June 8th, 2013 / 2:26 pm
Behind the Scenes & Snippets

Say you’re giving a reading, what’s the perfect question? What question do you loathe?

Say you’re in the audience, what question do you wish someone else would ask? What question makes you feel embarrassed that someone actually asked it?


  1. jeremy

      My vote for all time worst question is this:

      “Was your book in any way influenced by the Catcher in the Rye?”

      Some sad person decided to ask this at a reading and Q&A with Jonathan Franzen in Kansas City a few years back when his new novel “Freedom” had just come out. It was the first question asked, and you could feel people sort of looking down at their feet in embarrassment for the guy. Even Franzen seemed sort of stunned, confused and mildly pissed as to why anyone would make that association. I mean, read any single page of prose he’s ever written and you really would be hard pressed to automatically think of the Catcher in the Rye, or really anything Salinger ever wrote. Among other reasons, Franzen actually loathes using the first person in fiction (he’s written essays about why he doesn’t like it). It was just such a blatantly thoughtless question from someone who, I would wager, had not only never read Franzen, but had probably not read any fiction since his senior highschool english class. He looked like he had been dragged to the reading by his wife. It was such a shitty, specifically thoughtless thing to ask that it actually threw the rest of the Q&A out of balance. So yeah, don’t ask questions comparing a recently published book to one you read in highschool 30 years ago. Contemporary authors are part of a tradition, but that doesn’t mean they are just a cheap extension of your high school reading curriculum.

  2. Matt Rowan

      Do readings usually have Q&A? I thought that was exclusive to the big publishing houses and authors like George Saunders. Not taking anything away from the practice. But of the many I’ve been to, I’ve only been to maybe one reading ever that had Q&A? Am I being trollish? Is it common in most places, though, in all honesty?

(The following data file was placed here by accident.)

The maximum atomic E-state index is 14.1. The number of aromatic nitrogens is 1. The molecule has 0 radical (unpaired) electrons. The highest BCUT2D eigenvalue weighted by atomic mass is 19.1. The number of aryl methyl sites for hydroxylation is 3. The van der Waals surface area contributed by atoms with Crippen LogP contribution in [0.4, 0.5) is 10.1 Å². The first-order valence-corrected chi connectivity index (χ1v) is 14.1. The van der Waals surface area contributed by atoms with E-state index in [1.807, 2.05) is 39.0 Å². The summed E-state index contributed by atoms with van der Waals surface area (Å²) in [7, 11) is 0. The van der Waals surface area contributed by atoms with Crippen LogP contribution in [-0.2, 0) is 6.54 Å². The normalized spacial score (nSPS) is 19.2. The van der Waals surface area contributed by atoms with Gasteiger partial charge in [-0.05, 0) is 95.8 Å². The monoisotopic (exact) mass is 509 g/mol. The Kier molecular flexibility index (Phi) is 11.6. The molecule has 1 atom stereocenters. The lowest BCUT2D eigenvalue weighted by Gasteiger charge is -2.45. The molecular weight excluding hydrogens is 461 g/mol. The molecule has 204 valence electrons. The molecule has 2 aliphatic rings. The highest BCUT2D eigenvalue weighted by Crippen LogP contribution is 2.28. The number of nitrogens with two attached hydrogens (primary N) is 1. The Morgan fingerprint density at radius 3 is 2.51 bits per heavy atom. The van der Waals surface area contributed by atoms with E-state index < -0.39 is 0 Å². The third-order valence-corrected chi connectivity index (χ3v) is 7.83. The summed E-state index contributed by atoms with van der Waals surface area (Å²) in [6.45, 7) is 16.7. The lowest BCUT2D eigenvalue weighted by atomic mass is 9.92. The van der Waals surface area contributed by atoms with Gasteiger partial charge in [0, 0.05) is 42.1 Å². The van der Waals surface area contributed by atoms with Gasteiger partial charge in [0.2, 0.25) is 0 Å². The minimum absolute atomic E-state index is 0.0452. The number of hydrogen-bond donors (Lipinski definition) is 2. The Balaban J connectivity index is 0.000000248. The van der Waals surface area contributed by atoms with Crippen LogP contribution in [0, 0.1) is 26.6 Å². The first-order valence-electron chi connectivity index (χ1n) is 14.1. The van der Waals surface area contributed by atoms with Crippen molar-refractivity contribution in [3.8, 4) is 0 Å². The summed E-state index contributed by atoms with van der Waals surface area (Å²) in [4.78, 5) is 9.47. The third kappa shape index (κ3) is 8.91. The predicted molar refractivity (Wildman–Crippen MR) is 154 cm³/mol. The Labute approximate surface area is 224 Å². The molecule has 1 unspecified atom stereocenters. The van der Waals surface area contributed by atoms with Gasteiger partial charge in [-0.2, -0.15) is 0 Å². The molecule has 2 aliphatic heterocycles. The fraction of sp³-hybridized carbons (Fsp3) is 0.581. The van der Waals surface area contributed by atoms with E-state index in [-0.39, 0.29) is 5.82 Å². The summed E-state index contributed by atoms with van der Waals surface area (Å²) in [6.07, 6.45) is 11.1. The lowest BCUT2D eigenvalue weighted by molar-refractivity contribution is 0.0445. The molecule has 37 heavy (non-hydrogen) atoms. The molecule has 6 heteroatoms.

3. mimi

      omg i love that question!

      cumm on y’alls gotta roll wit it

  4. markbaumer

      That was me. I only ask this question at readings.

  5. bartleby_taco

      i asked dennis cooper a question about robbe-grillet at a reading last year. i felt embarrassed as i was asking it and felt badly afterward. i don’t know what other people thought. probably negative things. i just wanted an excuse to say something to him. i think emily gould, who was at the reading, asked an interesting question, but i wasn’t paying attention. people shouldn’t ask authors questions, i don’t think, unless they’re question like “what kind of fruit do you like?” or like, “what’s better led zeppelin III or led zeppelin IV” etc

  6. M. Kitchell

      actually–not a reading, but–at a q&a with david lynch at the chicago premiere of inland empire someone asked him “what’s your favorite animal?” and it was far more embarrassing for everyone involved than i’d imagine yr robbe-grillet question to be

  7. EKSwitaj

      The worst question is the question that isn’t really a question. No one wants to hear random audience dude pontificate.

  8. deadgod

      Wow… your reading. My life is new. I don’t have a question; I just wanted to tell you that.

      Who are you trying to impress?

      If you could have better tits/a bigger dick or one more year of life, which would you choose?

      [A question that was asked earlier. Bonus: the question that was just asked.]

  9. William VanDenBerg

      A well-dressed drunk man at a lecture about feminism and horses used the q&a to tell people that he “punched his fucking horses all the time.” He then talked about fox hunting with a distant relative of the Rockafeller family, I think — he was really very drunk, so I could have misunderstood him.

  10. mimi

      he sounds like a very very bad bad man

  11. William VanDenBerg

      The very worst. It was like watching a cartoon about the failure of capitalism.

  12. Trey

      it sounds like you might have seen an evil ghost version of william faulkner

  13. bartleby_taco

      yeah i can see that! that’s funny though. what did lynch say?

  14. Kristen Eliason

      Worst Question: Tell us about your writing process. If only because the answer is usually mind-numbing.

  15. Brooks Sterritt

      was just at a reading where someone asked “so what’s it like to write a novel?” i turned to look at the person and it was this lady who was about 90 years old and everyone was like “i guess we’ll let this one slllllliiiiiiiidddddddde”